xlabel('Position in the $x$ direction')
ylabel('${\cal I}/(N^2{\cal I}_0a^2/\lambda z)$')
ax.set_xticks([xoff-pi*flamd, xoff,(xoff+pi*flamd)])
ax.set_xticklabels(['$-(\lambda/d)z$', '0','$(\lambda/d)z$'])

show()

Second, we select a row through the intensity maximum (lines 27-35) so that we can compare the intensity along the horizontal axis with the prediction of theory. For the theory (lines 37-48), we can measure the distances in the experiment (slit width, separation, distance to detector, pixel size and laser wavelength) or we can fit the data. Here we have only done a by-eye fit’. One thing you might notice in the code (line 29) is that we need to perform a scaling for the Gamma correction used by the camera. Some cameras may allow you to turn this off, otherwise you need to correct it in post-processing.

It is worth mentioning that the imread command is very versatile and can read many file formats, but if the image is colour then the data array may have three or four layers (RGB + tranparency) as well as horizontal and vertical position. Here is an example where we read in a jpg, direct from a camera, of Young’s double slit experiment using sunlight (more on that later). This is much more difficult to analyse unless we know how the exact spectral response of the RGB filters used in the camera, but still you can see some fun stuff like red is diffracted more than blue!

from numpy import shape
from matplotlib import rc
rc('font',**{'family':'serif','serif':['Times New Roman']})
from matplotlib.pyplot import close, figure, show, rcParams,  cm

fs=32
params={'axes.labelsize':fs,'xtick.labelsize':fs,'ytick.labelsize':fs,'figure.figsize':(12.8,10.24)}
rcParams.update(params)

[ypix, xpix, dim]=shape(img)

close("all")
fig = figure(1,facecolor='white')
ax = fig.add_axes([0.15, 0.3, 0.8, 1.0])
ax.imshow(img)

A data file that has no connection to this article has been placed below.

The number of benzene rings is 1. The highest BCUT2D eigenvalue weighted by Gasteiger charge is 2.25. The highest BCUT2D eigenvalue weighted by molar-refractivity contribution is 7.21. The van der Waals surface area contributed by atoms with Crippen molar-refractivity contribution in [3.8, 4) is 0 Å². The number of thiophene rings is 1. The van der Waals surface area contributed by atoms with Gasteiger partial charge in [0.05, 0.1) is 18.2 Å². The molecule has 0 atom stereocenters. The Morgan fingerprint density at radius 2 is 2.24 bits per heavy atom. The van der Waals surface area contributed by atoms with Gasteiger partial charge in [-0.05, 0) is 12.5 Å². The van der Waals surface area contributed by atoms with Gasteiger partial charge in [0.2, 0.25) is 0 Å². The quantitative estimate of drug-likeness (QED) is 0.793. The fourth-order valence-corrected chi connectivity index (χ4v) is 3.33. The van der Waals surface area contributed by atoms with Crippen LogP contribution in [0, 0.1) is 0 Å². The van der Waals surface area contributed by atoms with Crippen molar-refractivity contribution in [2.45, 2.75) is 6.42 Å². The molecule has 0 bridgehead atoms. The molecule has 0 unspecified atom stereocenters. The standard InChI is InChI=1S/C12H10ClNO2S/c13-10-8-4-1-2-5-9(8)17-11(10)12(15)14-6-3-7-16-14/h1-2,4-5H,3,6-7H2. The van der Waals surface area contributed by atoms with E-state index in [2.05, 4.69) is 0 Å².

ax.axison = False

cut=40
data1=img[cut,:,0]-25
data2=img[cut,:,1]-10
data3=img[cut,:,2]

ms=10

ax = fig.add_axes([0.15, 0.35, 0.8, 0.25])
ax.axison = True
p=ax.plot(data1,'.',markersize=ms,color=[0.5,0.0,0.0],alpha=0.5)
p=ax.plot(data2,'.',markersize=ms,color=[0.0,0.5,0.0],alpha=0.5)
p=ax.plot(data3,'.',markersize=ms,color=[0.0,0.0,0.5],alpha=0.5)
p=ax.plot(data1,color=[0.5,0.0,0.0],alpha=0.5)
p=ax.plot(data2,color=[0.0,0.5,0.0],alpha=0.5)
p=ax.plot(data3,color=[0.0,0.0,0.5],alpha=0.5)
ax.set_xlim(0,xpix)
ax.set_ylim(-10,265)
ax.set_xticklabels([])

ax = fig.add_axes([0.15, 0.075, 0.8, 0.25])
ax.axison = True

cut=65
data1=img[cut,:,0]
data2=img[cut,:,1]
data3=img[cut,:,2]

ax.axison = True
p=ax.plot(data1,'.',markersize=ms,color=[0.5,0.0,0.0],alpha=0.5)
p=ax.plot(data2,'.',markersize=ms,color=[0.0,0.5,0.0],alpha=0.5)
p=ax.plot(data3,'.',markersize=ms,color=[0.0,0.0,0.5],alpha=0.5)
p=ax.plot(data1,color=[0.5,0.0,0.0],alpha=0.5)
p=ax.plot(data2,color=[0.0,0.5,0.0],alpha=0.5)
p=ax.plot(data3,color=[0.0,0.0,0.5],alpha=0.5)
ax.set_xlim(0,xpix)
ax.set_ylim(-10,275)

show() Finally, here is an example for Biot’s sugar experiment, where we see the effect of the overlap between the RGB channels, e.g. the scattered blue laser light even shows up in the red channel. The unsaturated data on the right (obtained through the horizontal polarizer) gives a better indication of the relative light levels.